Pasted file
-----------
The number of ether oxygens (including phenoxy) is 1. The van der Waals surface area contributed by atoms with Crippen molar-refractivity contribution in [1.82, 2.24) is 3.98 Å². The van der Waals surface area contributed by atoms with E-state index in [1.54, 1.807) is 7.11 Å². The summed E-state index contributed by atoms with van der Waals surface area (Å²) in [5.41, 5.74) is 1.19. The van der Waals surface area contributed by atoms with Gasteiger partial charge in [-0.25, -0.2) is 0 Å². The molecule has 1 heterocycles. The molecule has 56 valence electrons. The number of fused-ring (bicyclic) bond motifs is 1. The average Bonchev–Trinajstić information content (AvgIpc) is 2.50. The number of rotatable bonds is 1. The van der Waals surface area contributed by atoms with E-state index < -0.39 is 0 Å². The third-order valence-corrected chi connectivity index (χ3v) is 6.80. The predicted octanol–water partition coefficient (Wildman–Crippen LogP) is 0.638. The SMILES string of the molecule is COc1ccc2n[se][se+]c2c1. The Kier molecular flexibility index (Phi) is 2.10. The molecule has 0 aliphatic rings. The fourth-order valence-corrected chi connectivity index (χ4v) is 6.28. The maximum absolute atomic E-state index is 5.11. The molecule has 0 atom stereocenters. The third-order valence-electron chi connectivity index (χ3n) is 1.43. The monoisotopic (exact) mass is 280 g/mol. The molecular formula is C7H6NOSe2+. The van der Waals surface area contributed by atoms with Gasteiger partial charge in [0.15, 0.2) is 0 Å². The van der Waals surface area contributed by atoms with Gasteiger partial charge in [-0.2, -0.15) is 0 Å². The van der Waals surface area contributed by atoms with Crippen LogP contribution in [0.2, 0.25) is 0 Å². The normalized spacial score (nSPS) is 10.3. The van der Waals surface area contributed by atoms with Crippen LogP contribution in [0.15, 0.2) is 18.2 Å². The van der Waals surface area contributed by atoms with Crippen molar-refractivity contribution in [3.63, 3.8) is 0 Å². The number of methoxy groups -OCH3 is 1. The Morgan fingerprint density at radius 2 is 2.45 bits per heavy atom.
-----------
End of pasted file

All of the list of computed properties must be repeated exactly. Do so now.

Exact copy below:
The number of ether oxygens (including phenoxy) is 1. The van der Waals surface area contributed by atoms with Crippen molar-refractivity contribution in [1.82, 2.24) is 3.98 Å². The van der Waals surface area contributed by atoms with E-state index in [1.54, 1.807) is 7.11 Å². The summed E-state index contributed by atoms with van der Waals surface area (Å²) in [5.41, 5.74) is 1.19. The van der Waals surface area contributed by atoms with Gasteiger partial charge in [-0.25, -0.2) is 0 Å². The molecule has 1 heterocycles. The molecule has 56 valence electrons. The number of fused-ring (bicyclic) bond motifs is 1. The average Bonchev–Trinajstić information content (AvgIpc) is 2.50. The number of rotatable bonds is 1. The van der Waals surface area contributed by atoms with E-state index < -0.39 is 0 Å². The third-order valence-corrected chi connectivity index (χ3v) is 6.80. The predicted octanol–water partition coefficient (Wildman–Crippen LogP) is 0.638. The SMILES string of the molecule is COc1ccc2n[se][se+]c2c1. The Kier molecular flexibility index (Phi) is 2.10. The molecule has 0 aliphatic rings. The fourth-order valence-corrected chi connectivity index (χ4v) is 6.28. The maximum absolute atomic E-state index is 5.11. The molecule has 0 atom stereocenters. The third-order valence-electron chi connectivity index (χ3n) is 1.43. The monoisotopic (exact) mass is 280 g/mol. The molecular formula is C7H6NOSe2+. The van der Waals surface area contributed by atoms with Gasteiger partial charge in [0.15, 0.2) is 0 Å². The van der Waals surface area contributed by atoms with Gasteiger partial charge in [-0.2, -0.15) is 0 Å². The van der Waals surface area contributed by atoms with Crippen LogP contribution in [0.2, 0.25) is 0 Å². The normalized spacial score (nSPS) is 10.3. The van der Waals surface area contributed by atoms with Crippen LogP contribution in [0.15, 0.2) is 18.2 Å². The van der Waals surface area contributed by atoms with Crippen molar-refractivity contribution in [3.63, 3.8) is 0 Å². The number of methoxy groups -OCH3 is 1. The Morgan fingerprint density at radius 2 is 2.45 bits per heavy atom.